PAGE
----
Chandrayaan-3: Lunar touchdown just hours away as ISRO awaits historic moment

The landing module is scheduled to make a moon landing at 6:04 pm

INDIA-SPACE/ Representation

India is all set to script history by becoming the first nation to reach the uncharted south pole of the moon as Chandrayaan-3's Lander Module (LM) will make a touchdown near the south polar region of the satellite on Wednesday. 

The LM, comprising the lander (Vikram) and the rover (Pragyan), is expected to soft-land on the moon at 6:04 pm. This is ISRO's second attempt at the same after Chandrayaan-2 lander 'Vikram' crashed into the lunar surface following anomalies in the braking system in the lander on September 7, 2019. 

The success of the Chandrayaan-3 mission will also make India the fourth country to master the technology of soft-landing on the lunar surface after the US, China and the erstwhile Soviet Union. 

The Rs 600-crore Chandrayaan-3 mission was launched on July 14 onboard Launch Vehicle Mark-III (LVM-3) rocket, for a 41-day voyage to reach near the lunar south pole. The LM will now await the sunrise at the designated landing site for the descent, which is expected to be initiated at around 5:45 pm on Wednesday.

The ISRO on Tuesday confirmed that the Chandrayaan-3 mission is on schedule. "Systems are undergoing regular checks. Smooth sailing is continuing," it said. A senior ISRO chief had also stated how the landing would be delayed by four days to August 27 if any health parameter of the LM was found abnormal.

Soft landing 

The LM will enter the powered braking phase at around 30 km altitude before the touchdown. It then will begin to use its four thruster engines by "retro firing" them to reach the surface of the moon, by gradually reducing the speed. This is to ensure the lander doesn't crash, as the moon's gravity will also be in play.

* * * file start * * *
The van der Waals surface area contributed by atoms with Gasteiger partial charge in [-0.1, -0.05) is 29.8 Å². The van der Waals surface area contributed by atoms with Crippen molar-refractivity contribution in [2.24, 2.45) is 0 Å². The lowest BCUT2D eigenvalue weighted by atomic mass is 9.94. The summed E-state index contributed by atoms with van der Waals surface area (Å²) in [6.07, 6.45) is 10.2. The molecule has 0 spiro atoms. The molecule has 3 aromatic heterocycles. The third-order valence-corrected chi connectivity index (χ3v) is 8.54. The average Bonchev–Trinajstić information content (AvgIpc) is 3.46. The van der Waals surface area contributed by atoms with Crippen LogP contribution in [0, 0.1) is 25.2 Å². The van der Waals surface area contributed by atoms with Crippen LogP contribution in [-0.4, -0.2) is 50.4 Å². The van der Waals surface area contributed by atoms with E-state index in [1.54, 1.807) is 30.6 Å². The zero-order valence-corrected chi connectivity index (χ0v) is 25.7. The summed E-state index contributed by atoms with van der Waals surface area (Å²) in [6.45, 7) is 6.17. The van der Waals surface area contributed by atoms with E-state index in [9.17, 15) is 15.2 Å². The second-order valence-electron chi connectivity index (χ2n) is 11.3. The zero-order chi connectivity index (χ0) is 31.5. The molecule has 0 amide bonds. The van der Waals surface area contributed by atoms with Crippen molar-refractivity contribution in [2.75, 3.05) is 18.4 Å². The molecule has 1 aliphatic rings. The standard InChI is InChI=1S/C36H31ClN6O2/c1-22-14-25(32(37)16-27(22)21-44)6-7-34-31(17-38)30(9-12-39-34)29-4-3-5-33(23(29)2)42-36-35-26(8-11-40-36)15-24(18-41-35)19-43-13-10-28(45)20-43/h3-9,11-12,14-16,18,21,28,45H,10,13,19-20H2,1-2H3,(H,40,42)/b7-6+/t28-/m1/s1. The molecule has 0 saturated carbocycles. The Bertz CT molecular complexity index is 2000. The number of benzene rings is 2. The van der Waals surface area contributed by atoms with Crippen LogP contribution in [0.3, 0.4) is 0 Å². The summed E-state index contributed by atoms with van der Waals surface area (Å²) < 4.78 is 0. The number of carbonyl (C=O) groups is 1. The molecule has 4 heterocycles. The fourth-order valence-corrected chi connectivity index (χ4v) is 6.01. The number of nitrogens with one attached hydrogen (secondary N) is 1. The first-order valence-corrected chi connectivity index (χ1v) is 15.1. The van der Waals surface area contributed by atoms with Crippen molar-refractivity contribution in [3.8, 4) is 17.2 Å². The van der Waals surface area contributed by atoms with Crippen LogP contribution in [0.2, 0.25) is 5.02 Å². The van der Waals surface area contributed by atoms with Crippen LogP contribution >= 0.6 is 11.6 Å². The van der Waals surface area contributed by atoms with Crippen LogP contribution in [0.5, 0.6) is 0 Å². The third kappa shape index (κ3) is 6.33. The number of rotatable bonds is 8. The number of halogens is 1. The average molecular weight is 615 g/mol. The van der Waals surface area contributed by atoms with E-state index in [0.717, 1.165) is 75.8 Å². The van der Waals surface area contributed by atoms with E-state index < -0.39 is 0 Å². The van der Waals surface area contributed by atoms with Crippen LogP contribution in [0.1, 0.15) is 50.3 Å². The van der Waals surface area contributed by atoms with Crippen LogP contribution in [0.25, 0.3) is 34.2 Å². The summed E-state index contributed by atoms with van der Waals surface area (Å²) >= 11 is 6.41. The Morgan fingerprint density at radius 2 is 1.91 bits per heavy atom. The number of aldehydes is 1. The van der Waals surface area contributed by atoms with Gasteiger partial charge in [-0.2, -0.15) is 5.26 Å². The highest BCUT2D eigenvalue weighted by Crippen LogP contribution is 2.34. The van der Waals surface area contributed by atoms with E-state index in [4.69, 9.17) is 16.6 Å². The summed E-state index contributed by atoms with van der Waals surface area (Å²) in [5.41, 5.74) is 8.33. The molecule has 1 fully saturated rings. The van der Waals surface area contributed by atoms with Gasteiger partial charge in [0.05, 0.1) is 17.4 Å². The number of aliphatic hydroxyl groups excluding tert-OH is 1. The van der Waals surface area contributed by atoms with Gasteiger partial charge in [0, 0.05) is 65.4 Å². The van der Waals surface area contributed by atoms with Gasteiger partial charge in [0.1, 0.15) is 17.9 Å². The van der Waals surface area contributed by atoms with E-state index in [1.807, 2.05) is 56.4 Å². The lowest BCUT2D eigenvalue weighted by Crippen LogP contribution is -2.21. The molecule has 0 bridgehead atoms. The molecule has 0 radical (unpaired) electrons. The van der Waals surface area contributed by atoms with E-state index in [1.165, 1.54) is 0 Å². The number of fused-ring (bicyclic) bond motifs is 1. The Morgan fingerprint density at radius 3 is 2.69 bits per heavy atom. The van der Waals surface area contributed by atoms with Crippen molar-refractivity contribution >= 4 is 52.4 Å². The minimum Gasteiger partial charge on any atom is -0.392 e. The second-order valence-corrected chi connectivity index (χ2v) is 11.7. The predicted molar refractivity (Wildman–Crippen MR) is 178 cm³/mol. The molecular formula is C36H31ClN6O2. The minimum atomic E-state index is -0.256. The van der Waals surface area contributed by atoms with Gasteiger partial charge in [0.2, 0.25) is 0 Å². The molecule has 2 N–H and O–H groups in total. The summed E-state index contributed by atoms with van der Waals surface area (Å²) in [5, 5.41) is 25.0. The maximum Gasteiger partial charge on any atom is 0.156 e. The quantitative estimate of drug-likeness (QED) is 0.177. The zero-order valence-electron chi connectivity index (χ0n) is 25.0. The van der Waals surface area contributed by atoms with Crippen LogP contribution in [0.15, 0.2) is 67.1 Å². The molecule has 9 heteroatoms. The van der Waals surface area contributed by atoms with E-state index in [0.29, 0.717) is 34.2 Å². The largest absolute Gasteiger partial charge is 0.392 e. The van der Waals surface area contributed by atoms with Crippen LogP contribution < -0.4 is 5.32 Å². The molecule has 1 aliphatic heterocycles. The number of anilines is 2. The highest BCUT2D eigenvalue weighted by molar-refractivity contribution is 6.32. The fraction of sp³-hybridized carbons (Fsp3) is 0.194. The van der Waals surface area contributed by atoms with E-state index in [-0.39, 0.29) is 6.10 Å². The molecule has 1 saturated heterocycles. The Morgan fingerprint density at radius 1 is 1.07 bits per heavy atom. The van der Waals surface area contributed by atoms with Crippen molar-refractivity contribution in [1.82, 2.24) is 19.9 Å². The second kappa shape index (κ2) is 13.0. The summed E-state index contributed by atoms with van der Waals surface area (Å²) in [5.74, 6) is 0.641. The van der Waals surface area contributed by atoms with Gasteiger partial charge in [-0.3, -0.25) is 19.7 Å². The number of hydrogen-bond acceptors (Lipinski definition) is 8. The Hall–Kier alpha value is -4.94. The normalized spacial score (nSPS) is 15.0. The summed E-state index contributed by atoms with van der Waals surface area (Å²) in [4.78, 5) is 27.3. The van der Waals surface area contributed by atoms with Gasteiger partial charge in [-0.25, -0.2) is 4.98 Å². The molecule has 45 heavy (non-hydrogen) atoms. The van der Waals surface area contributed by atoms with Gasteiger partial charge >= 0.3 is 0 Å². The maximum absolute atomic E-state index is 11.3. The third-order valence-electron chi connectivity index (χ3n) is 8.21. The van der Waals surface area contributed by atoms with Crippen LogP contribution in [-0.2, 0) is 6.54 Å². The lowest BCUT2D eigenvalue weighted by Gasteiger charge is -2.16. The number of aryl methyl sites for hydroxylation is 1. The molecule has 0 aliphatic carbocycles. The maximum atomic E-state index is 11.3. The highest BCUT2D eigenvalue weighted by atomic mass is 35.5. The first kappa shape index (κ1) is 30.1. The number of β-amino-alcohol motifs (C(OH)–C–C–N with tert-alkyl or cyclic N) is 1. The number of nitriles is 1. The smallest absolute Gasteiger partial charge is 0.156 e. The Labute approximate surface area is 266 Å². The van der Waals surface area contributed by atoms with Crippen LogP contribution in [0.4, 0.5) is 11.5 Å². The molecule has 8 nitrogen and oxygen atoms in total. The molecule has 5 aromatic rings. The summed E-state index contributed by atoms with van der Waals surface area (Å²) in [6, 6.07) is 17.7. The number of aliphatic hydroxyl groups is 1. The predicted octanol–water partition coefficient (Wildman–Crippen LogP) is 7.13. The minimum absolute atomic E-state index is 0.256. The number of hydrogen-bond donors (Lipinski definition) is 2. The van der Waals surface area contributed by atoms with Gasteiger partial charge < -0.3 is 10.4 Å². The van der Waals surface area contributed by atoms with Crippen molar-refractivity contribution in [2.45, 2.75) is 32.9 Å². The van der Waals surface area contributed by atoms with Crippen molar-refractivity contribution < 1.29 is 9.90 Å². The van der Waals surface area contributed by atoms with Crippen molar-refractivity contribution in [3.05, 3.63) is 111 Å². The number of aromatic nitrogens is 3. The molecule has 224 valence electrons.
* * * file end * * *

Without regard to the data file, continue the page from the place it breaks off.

On reaching an altitude of around 6.8 km, only two engines will be used, shutting down the other two, aimed at giving the reverse thrust to the lander as it descends further, according to the ISRO.

As it reaches an altitude of about 150-100 metres, the lander using its sensors and cameras, would scan the surface to check whether there are any obstacles and then start descending to make a soft landing.

ISRO chairman S Somanath had recently said the most critical part of the landing will be the process of reducing the velocity of the lander from 30 km height to the final landing, and the ability to reorient the spacecraft from horizontal to vertical direction. "This is the trick we have to play here," he said.

"The velocity at the starting of the landing process is almost 1.68 km per second, but (at) this speed (the lander) is horizontal to the surface of the Moon. The Chandrayaan-3 here is tilted almost 90 degrees, it has to become vertical. So, this whole process of turning from horizontal to vertical is a very interesting calculation mathematically. We have done a lot of simulations. It is here where we had the problem last time (Chandrayaan-2)," Somanath explained.

After the soft landing, the rover will descend from the lander's belly, onto the Moon's surface, using one of its side panels, which will act as a ramp.

(With inputs from PTI)